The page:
By Caleb Spencer / Campus Editor

After releasing “Joy as an Act of Resistance” in 2018, the Bristol band IDLES found themselves at the top of the recent post-punk revival.

With a focus on unity and self-love, that album brought a different style of lyrical content to the genre compared to their contemporaries. Coming into their next album, IDLES wanted to make their best sounding album yet, signing on hip-hop producer Kenny Beats to produce “Ultra Mono”. While they do succeed in making a stellar-sounding album, the focus on production leads to some lesser quality elsewhere on the album.

Starting with the positives, the production on the entire album is top-notch. Beats managed to make every drum hit punchy and crystal clear, every bassline thick and heavy, and all guitar riffs noisy without turning to complete mush. I did not notice a single instance where the sound quality dipped, which can be a challenge, considering how hectic some of the tracks on “Ultra Mono” get sometimes.

Songs like “War”, “Grounds”, “Model Village” and “Reigns” show the production quality best. “War” opens the album with fervent drums leading a fast-paced bassline to the first verse, managing to bridge a nice combination of noisy energy and clear audio from every instrument and vocal delivery. “Grounds” features more electronic production throughout the song, but brings in more noise and distortion on the guitars, especially as the song reaches its climax.

“Model Village” sounds relatively average production-wise until you consider the subtle build of each instrument in the background as each verse creeps to the chorus, getting more and more distorted along the way. Finally, “Reigns” starts with heavy bass and a simplistic drumline as waves of murderous TV static threaten to break through your headphones. Each song features an interesting move with its production, but I wish the same could be said about the lyrical content of each track.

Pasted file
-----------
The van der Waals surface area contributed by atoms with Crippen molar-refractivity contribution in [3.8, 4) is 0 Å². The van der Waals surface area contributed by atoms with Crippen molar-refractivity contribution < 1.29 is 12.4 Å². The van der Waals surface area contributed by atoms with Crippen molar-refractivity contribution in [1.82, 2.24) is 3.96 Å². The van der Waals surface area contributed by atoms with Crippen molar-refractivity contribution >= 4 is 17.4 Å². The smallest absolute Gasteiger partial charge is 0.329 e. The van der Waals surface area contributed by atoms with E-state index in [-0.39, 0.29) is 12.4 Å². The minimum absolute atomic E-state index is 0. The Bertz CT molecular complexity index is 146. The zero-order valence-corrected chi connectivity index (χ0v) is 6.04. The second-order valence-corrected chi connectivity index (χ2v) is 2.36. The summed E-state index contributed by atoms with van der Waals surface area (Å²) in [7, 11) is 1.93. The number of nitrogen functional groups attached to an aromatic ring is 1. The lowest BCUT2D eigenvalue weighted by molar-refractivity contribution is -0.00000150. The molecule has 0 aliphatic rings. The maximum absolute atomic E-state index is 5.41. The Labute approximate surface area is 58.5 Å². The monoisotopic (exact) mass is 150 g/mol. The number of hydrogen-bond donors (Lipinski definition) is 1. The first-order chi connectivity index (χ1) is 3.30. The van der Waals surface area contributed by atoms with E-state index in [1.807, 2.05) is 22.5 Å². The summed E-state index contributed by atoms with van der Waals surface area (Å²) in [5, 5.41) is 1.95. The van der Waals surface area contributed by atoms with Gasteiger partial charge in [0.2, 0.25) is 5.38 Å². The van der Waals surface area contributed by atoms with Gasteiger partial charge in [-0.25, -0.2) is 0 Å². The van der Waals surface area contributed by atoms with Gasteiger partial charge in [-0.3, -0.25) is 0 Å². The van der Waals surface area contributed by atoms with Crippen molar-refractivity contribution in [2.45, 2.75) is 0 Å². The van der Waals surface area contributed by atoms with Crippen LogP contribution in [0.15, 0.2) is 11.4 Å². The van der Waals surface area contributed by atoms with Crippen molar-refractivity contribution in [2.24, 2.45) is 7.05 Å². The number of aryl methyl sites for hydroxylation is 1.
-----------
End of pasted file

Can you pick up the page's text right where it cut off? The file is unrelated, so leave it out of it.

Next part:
While never being known for the best songwriting in the world, IDLES has shown they can write powerful lyrics and one-liners from time to time. However, I feel like the attempts featured on “Ultra Mono” are even weaker than they were on their last two albums.

The biggest issue I have is how surface-level the observations are with heavy topics. For example, on “Grounds”, IDLES attempts to shed light on racism within Britain and the United States with the line “So I raise my pink fist and say black is beautiful,” bringing nothing to the conversation outside of a blanket statement saying “I support Black Lives Matter.” This happens again on “Ne Touche Pas Moi” with the chorus featuring three shouts of “Consent! Consent! Consent!” Having such aggressive attempts at sharing universally accepted ideas makes it feel like the band thinks what they’re saying hits harder than it does.

The most frustrating part of these surface-level phrases is that IDLES has written about both of these issues with greater prowess on their earlier albums. The song “Mother” from 2016’s “Brutalism” speaks about sexual violence being larger than the cruel acts people mentally associate with the term, and spans into a systemic issue that cannot be avoided.

“Danny Nedelko” from 2018’s “Joy as an Act of Resistance” explains simply how xenophobia can lead to rises in fascism. These are the same topics touched on in “Grounds” and “Ne Touche Pas Moi,” but with real substance attached to them.

However, these issues do not take away from my overall enjoyment of the album. The entire album hits hard and doesn’t let up, leading to an enjoyable post-punk experience. Despite missing its potential, “Ultra Mono” still packs a punch.

Caleb Spencer is an Andale sophomore and the Collegian’s Campus Editor studying Media Production and Communication.

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